Scoop the graham cracker mixture into tartlet pans, and push down on bottom and sides, packing in the graham crackers tightly. It helps to use a tart tamper to really press down and even out the mixture. Once all of the tartlet pans are filled, place them on a baking sheet and freeze for at least 2 hours, or refrigerate for at least 4 hours.
In a small sauce pan add the 2 1/2 cups of blackberries, 3/4 cup of sugar, orange zest, orange liqueur, cornstarch, and brown sugar. Heat over stovetop on medium-low, and let simmer until most of the blackberries have broken down and you have an almost syrup like consistency. Set aside to cool.
Add heavy cream to a mixing bowl, and beat on high for about 5 minutes, until peaks form in the cream. Set aside. Add cream cheese, remaining 1/4 cup of sugar, and vanilla extract to a mixing bowl, and beat for a couple of minutes until ingredients are incorporated and cream cheese is fluffy. Add cream cheese mixture, and cooled blackberry syrup to the bowl of whipped cream, and gently fold in to mix all ingredients together.
Remove tartlet pans from refrigerator, and remove crusts by gently tapping bottoms while holding upside down. Fill each tartlet with blackberry cream, and top with fresh blackberries. Place tartlets back in refrigerator, and chill for at least 30 minutes. When ready to serve dust with powdered sugar, and garnish with small mint leaves.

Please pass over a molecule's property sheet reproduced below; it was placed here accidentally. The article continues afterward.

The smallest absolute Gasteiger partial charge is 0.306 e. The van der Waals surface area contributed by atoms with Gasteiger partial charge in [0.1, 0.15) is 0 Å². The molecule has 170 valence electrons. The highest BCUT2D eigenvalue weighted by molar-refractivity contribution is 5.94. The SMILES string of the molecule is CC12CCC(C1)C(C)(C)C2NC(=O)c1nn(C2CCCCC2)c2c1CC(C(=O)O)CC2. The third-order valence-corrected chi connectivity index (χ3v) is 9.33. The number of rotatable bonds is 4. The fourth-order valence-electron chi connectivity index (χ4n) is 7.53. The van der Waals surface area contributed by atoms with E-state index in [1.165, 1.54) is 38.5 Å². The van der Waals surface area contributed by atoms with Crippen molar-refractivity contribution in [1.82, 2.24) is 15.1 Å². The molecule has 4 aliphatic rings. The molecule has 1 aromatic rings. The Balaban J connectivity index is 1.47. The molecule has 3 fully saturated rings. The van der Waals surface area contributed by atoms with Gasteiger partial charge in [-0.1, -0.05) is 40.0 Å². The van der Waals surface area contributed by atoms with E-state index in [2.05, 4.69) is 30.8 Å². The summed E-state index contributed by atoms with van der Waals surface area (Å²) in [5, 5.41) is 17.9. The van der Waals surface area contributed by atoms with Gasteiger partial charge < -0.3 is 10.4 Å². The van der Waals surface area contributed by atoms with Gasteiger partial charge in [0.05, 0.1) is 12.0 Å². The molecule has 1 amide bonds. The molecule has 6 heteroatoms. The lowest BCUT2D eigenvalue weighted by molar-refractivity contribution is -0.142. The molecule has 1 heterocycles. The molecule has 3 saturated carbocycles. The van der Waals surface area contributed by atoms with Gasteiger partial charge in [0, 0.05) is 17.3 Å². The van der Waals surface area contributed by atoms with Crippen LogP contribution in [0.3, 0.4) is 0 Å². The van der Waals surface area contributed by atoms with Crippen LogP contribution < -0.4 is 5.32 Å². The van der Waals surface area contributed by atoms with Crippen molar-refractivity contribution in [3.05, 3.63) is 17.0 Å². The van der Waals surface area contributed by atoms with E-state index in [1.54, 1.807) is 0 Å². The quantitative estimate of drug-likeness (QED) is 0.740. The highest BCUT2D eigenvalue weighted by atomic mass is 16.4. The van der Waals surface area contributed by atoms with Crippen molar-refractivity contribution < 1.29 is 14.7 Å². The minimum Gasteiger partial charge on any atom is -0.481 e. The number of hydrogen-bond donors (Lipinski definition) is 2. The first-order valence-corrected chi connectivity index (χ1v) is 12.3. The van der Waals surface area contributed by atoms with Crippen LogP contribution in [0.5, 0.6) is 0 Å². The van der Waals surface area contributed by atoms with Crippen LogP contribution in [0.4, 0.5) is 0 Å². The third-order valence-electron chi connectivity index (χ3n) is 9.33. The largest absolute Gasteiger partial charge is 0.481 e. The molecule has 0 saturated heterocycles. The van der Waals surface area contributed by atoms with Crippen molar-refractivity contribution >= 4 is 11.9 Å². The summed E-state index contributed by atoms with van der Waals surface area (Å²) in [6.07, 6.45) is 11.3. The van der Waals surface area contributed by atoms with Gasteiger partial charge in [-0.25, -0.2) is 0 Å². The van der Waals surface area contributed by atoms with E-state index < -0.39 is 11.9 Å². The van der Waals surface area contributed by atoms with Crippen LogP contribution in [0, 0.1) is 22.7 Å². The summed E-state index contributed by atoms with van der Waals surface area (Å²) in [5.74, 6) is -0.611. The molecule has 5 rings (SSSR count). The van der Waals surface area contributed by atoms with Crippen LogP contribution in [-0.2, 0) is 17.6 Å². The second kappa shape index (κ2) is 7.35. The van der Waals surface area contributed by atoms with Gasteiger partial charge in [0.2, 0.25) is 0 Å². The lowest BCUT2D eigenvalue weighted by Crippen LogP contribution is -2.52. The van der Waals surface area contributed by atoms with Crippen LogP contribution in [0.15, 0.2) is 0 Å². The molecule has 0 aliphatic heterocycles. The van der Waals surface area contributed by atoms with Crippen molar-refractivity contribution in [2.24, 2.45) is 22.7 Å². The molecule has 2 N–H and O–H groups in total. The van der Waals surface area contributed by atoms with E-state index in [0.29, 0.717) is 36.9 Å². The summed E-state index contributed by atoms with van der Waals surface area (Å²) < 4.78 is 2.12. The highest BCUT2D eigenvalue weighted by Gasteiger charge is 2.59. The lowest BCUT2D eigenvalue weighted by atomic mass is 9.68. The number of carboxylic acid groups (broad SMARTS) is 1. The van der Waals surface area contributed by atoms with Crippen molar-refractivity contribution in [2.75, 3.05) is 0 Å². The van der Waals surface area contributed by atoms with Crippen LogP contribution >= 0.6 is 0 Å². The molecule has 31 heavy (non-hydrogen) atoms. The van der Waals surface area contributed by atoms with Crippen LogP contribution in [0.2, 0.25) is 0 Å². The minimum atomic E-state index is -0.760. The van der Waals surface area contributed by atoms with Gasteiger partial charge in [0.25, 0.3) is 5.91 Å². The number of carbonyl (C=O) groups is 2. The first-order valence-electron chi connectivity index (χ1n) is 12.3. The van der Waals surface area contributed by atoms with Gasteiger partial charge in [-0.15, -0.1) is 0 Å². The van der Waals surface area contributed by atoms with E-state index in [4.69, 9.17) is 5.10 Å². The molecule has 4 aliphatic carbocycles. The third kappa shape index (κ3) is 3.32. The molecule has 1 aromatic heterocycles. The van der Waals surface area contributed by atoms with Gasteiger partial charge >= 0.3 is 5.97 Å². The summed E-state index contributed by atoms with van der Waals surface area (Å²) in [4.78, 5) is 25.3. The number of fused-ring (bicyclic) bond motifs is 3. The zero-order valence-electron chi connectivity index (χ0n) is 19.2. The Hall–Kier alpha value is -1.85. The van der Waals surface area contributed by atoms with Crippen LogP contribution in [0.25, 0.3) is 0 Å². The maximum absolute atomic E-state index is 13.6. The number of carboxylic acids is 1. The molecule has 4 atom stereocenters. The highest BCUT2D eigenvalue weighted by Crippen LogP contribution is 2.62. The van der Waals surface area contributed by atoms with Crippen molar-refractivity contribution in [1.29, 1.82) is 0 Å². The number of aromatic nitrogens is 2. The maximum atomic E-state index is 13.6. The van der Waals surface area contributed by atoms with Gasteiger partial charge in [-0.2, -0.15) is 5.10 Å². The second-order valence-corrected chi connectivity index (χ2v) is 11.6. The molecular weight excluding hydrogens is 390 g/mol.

I’m not a big fan of cake, which puts me in the minority. Lava cake, however, is a thing of its own, and a treat I can have on any given day. I recently made little chocolate lava cakes for a few girlfriends, and it was the perfect ending to a relaxing evening. Each bite, with it’s oozing warm chocolate center was incredibly rich, and each cake disappeared within just a few minutes.
What’s great about this dessert isn’t just that it’s rich and indulgent, it’s also very easy to put together and most people likely already have all of the ingredients for it in their homes. You can also prepare ahead of time, and bake just before serving for a freshly baked warm treat for guests.
Ingredients (serves 4): 2 eggs, 2 egg yolks, 1/4 cup sugar, 1/2 cup butter, 4 oz bitter-sweet chocolate, 2 tsp flour, 2 tbsp cocoa powder
Instructions: Combine eggs, yolks, and sugar in the bowl of a stand mixer, and beat at medium speed. Meanwhile, heat the chocolate and butter on a stovetop over low heat, just until it’s oozy but not completely melted, whisk together to combine. Once the egg mixture has thickened (about 4 minutes), add the warm chocolate and butter mixture to the eggs, as well as the flour, and beat for a few more seconds to combine.